As an organization grows from its entrepreneurial roots as an innovative upstart into a larger organization, it must guard against developing attributes of the Big Dumb Company; attributes that repel the top talent that it had once attracted, depress revenue growth and margin, and alienate customers.
At Service Express, we vigilantly guard against “catching” the cultural attributes of, what we call, the Big Dumb Company. Our leadership team is intentional about consistently communicating the values of SEI to ensure that everyone understands what makes our people and our culture great. We like to say that we’re living the SEI way.
I have the privilege of being able to talk to SEI leaders and employees regularly about our business. Because we’re a growing company, I often take those moments to remind them that we must continually guard ourselves against becoming the Big Dumb Company; a transformation that doesn’t happen over night but is gradual and almost imperceptible to those who are unguarded.
Here are attributes of the Big Dumb Company:
As the Big Dumb Company grows, so also do its layers of management. Often, managers at the Big Dumb Company create these layers to “shield” themselves from ideas, problems and customers and it works.
The bureaucracy of the Big Dumb Company effectively repels those “A Players” that organizations desperately need. “A Players” are problem solvers; but when a culture stifles their ability to solve problems, they leave.
The bureaucracy of the Big Dumb Company does one thing well- it retains “C Players,” who are content to hide behind the bureaucratic veil.
At the Big Dumb Company, innovators cannot innovate and the complacent can coast.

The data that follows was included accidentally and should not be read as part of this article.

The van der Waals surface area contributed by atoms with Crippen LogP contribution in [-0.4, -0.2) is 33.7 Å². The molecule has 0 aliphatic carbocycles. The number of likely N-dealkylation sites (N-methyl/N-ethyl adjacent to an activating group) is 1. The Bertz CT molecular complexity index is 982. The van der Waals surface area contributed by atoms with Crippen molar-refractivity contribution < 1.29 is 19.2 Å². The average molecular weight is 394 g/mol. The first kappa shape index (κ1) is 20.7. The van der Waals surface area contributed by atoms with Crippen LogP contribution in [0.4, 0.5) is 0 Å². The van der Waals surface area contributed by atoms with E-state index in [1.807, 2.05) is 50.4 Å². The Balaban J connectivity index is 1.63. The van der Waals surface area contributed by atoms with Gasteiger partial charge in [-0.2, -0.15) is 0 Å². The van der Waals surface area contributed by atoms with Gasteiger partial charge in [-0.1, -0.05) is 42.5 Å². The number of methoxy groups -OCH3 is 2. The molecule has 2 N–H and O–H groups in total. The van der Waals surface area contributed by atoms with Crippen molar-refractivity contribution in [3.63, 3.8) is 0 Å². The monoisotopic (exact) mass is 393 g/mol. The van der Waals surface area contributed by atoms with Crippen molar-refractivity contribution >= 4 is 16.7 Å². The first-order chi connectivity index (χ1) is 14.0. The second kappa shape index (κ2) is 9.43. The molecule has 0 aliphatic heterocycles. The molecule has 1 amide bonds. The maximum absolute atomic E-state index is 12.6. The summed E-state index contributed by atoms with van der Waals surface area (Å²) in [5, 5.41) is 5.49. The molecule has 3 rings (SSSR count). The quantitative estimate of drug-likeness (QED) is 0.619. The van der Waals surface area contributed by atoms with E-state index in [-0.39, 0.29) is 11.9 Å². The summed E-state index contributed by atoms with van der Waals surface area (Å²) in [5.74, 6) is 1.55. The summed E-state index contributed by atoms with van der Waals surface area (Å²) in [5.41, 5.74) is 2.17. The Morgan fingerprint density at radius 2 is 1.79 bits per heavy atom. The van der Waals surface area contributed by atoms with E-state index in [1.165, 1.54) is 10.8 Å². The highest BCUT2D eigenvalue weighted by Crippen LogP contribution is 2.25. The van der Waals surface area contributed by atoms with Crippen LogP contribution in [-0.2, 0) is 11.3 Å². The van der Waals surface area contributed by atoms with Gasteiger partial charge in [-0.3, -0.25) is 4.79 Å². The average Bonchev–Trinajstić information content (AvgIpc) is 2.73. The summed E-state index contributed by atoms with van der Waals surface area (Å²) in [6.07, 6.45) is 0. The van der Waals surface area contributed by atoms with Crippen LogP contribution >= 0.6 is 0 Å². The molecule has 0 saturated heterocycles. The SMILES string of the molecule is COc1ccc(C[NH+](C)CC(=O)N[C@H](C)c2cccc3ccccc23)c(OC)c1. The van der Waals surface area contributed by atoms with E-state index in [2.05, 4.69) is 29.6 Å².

2. Prioritizing Numbers before People
The Big Dumb Company loses sight of the people who are responsible for its growth and it shifts its focus to numbers and metrics.
I often tell leaders at Service Express to focus on the people and the numbers will follow. Don’t misunderstand, it’s important to measure performance. At SEI we do so through our SR5 performance measurement system. But trying to motivate people with numbers is an indication of where the organizations priorities lay- in the numbers and not in the employees.
3. An Intolerance for Failure
The Big Dumb Company’s culture is one that penalizes failure and doesn’t recognize failure for what it can be; a valuable teachable moment.
This intolerance for failure stifles risk taking, and risk taking is a proven ingredient of success.
Great organizations minimize the effects of failure by building it into their processes.
At SEI, we think big, start small and scale quickly. If we’re going to fail, we make sure that we minimize its effects by failing small then conducting autopsies to strategize what we can do differently.
4. Lack of Vision
The Big Dumb Company often has a mission statement, but they don’t have a Vision. If you were to ask employees of the Big Dumb Company about their Vision, you would get very different answers.
Great organizations understand that people go to work for more than just a paycheck, they want to know that what they do matters. And they want to know how their work aligns with the bigger picture. Leaders must be Vision casters.